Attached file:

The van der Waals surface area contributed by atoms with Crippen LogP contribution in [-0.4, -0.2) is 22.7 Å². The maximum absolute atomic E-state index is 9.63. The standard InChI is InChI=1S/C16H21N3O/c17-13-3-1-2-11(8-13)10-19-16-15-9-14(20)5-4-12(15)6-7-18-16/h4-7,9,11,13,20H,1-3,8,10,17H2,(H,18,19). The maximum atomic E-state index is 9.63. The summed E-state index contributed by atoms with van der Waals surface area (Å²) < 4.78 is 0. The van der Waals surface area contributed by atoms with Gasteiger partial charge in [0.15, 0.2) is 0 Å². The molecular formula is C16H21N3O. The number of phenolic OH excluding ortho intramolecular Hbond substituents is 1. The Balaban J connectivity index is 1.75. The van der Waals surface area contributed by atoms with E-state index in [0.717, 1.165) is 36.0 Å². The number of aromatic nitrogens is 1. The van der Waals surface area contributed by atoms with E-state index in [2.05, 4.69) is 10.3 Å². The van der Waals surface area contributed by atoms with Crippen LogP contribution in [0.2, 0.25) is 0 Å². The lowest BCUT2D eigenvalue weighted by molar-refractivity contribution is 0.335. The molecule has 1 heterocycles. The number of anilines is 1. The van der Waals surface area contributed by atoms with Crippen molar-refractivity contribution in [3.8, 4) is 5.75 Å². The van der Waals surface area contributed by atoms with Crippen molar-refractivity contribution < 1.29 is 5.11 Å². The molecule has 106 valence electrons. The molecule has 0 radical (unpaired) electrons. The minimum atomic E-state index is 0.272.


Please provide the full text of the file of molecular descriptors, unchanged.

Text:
The van der Waals surface area contributed by atoms with Crippen LogP contribution in [-0.4, -0.2) is 22.7 Å². The maximum absolute atomic E-state index is 9.63. The standard InChI is InChI=1S/C16H21N3O/c17-13-3-1-2-11(8-13)10-19-16-15-9-14(20)5-4-12(15)6-7-18-16/h4-7,9,11,13,20H,1-3,8,10,17H2,(H,18,19). The maximum atomic E-state index is 9.63. The summed E-state index contributed by atoms with van der Waals surface area (Å²) < 4.78 is 0. The van der Waals surface area contributed by atoms with Gasteiger partial charge in [0.15, 0.2) is 0 Å². The molecular formula is C16H21N3O. The number of phenolic OH excluding ortho intramolecular Hbond substituents is 1. The Balaban J connectivity index is 1.75. The van der Waals surface area contributed by atoms with E-state index in [0.717, 1.165) is 36.0 Å². The number of aromatic nitrogens is 1. The van der Waals surface area contributed by atoms with E-state index in [2.05, 4.69) is 10.3 Å². The van der Waals surface area contributed by atoms with Crippen LogP contribution in [0.2, 0.25) is 0 Å². The lowest BCUT2D eigenvalue weighted by molar-refractivity contribution is 0.335. The molecule has 1 heterocycles. The number of anilines is 1. The van der Waals surface area contributed by atoms with Crippen molar-refractivity contribution in [3.8, 4) is 5.75 Å². The van der Waals surface area contributed by atoms with Crippen molar-refractivity contribution < 1.29 is 5.11 Å². The molecule has 106 valence electrons. The molecule has 0 radical (unpaired) electrons. The minimum atomic E-state index is 0.272.